poem from song dynasty: "die lian hua"
for soprano and chamber ensemble / 2017
This is my first art song, setting an classical Chinese poem from the Song Dynasty (11th century). The soprano, who co-commissioned this piece with the Scarborough Philharmonic Orchestra, is my mother Yiping Chao.
The poem "Die Lian Hua" is a celebrated masterpiece by Ou-Yang Xiu (1007-1072). In fashion with the dominating expression of subtly in classical Chinese poetry, it expresses intense emotions and even critical social commentary through gentle metaphorical depictions of natural scenery. On the surface it appears to be the depiction of a young lady's sorrowful observation of late spring sceneries in a complex mansion:
How deep, deep is the deep courtyard lonely?
Amidst the mists, the willows weep sorely,
As if shielded by layers of curtains many.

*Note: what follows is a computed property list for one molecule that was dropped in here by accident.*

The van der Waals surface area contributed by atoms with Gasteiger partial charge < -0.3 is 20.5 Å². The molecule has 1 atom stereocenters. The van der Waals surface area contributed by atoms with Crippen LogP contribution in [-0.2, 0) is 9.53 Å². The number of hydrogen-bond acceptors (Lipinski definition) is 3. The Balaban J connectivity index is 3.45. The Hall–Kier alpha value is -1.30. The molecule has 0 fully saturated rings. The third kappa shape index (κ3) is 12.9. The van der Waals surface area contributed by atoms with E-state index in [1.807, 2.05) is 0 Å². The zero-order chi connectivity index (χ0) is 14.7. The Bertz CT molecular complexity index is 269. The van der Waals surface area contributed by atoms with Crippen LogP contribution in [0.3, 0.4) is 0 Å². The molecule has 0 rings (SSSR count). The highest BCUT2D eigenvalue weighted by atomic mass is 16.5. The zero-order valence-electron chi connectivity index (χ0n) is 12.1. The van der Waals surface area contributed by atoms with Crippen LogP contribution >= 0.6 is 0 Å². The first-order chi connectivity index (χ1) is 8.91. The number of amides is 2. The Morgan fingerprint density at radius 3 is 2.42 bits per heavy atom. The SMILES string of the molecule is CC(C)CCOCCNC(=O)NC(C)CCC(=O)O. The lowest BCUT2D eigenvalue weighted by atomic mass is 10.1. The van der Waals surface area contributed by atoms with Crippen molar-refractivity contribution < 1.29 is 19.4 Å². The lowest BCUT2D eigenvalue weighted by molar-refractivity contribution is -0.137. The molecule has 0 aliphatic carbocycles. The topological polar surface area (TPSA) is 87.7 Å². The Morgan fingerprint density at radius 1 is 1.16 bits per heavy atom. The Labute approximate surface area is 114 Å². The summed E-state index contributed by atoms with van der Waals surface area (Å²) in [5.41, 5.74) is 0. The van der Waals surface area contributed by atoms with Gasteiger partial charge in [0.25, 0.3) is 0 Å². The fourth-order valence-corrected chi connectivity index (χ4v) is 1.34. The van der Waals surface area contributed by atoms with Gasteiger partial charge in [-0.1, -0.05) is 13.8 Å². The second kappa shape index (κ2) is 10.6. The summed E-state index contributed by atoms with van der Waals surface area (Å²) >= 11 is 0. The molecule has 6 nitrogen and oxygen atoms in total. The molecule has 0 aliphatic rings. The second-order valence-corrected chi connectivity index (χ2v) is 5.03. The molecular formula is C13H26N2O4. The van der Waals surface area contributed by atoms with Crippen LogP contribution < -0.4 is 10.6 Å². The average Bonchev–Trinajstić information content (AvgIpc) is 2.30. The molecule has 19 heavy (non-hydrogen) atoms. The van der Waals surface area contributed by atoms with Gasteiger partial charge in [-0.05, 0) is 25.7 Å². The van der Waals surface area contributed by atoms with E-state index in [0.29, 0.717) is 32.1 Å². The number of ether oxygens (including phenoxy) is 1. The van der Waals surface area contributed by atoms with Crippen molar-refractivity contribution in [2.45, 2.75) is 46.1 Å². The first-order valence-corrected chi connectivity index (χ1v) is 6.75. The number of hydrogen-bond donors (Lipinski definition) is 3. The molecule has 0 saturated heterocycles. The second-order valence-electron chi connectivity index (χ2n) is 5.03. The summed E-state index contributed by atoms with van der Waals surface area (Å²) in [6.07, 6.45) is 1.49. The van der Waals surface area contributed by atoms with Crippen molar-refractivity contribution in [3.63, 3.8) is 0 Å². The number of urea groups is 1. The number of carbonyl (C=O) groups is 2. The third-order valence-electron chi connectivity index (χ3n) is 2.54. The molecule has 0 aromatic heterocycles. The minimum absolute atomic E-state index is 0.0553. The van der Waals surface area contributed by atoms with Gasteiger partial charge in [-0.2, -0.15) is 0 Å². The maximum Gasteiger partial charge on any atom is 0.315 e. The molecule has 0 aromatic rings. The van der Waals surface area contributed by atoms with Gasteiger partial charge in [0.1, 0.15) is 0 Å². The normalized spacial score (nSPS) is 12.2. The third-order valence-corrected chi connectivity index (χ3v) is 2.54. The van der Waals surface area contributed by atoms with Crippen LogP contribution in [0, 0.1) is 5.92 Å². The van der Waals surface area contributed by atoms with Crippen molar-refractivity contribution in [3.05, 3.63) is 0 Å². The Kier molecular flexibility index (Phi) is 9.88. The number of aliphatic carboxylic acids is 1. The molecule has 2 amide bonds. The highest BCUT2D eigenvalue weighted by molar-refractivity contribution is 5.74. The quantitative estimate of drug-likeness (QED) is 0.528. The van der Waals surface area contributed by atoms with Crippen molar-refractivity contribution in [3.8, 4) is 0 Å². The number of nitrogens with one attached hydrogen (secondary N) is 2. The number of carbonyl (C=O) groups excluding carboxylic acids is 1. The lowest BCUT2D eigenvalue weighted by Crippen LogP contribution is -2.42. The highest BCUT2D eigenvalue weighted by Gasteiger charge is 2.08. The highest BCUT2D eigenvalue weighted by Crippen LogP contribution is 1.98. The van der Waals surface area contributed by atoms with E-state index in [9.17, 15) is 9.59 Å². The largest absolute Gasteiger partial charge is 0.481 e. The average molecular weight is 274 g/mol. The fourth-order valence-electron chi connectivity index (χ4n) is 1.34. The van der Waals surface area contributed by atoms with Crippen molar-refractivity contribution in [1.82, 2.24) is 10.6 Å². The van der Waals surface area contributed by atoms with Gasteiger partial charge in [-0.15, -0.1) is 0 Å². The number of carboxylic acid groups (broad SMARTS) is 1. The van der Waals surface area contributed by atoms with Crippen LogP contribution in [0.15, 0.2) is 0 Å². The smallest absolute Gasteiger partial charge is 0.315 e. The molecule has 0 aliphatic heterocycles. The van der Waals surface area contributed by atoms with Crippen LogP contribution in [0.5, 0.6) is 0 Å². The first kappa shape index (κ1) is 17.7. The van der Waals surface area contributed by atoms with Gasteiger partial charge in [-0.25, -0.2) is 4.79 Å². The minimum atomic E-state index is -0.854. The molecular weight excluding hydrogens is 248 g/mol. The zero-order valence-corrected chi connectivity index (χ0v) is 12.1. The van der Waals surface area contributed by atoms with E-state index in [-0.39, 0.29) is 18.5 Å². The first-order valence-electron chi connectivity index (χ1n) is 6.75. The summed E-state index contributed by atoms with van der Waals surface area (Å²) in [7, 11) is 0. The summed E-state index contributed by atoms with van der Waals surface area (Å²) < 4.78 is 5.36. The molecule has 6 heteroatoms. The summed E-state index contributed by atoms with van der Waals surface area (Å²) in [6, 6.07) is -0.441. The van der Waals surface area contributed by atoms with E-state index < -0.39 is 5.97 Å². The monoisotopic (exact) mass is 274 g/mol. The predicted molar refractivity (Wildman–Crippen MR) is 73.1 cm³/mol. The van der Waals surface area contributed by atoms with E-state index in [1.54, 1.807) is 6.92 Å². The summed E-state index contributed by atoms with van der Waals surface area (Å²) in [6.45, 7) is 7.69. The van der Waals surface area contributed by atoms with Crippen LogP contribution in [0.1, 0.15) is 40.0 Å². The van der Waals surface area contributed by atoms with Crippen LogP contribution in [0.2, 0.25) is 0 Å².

With jade harness, he rides around on carved saddle;
High mansions block my view of the district of entertainment.
The rains and winds are raging in late spring;
Beyond the doors, dying sun sinks.
Shutting the door to cover the dusk, I am powerless to save spring from vanishing.
With teary eyes I ask of the flowers, but in vain;
Dying red petals fly o'er the swing again and again!
Through the poem, Ou-Yang Xiu sends a powerful message about his pity for young women in China during his time who were often victims of unfulfilling marriage, and possibly criticizes the oppression of women in the male-dominated feudal society of ancient China.
Yiping Chao, soprano
Odin String Quartet
Alex Toskov, violin
Tanya Charles, violin
Laurence Schaufele, viola
Sam Bisson, cello
Gillian Howard, oboe
Lucy Fang Lu, piano
Kevin Zi-Xiao He, directon
Recorded live at "East Meets West" Concert
Presented by the Scarborough Philharmonic Orchestra,
September 30, 2017
Copyright © Zi-Xiao He 2017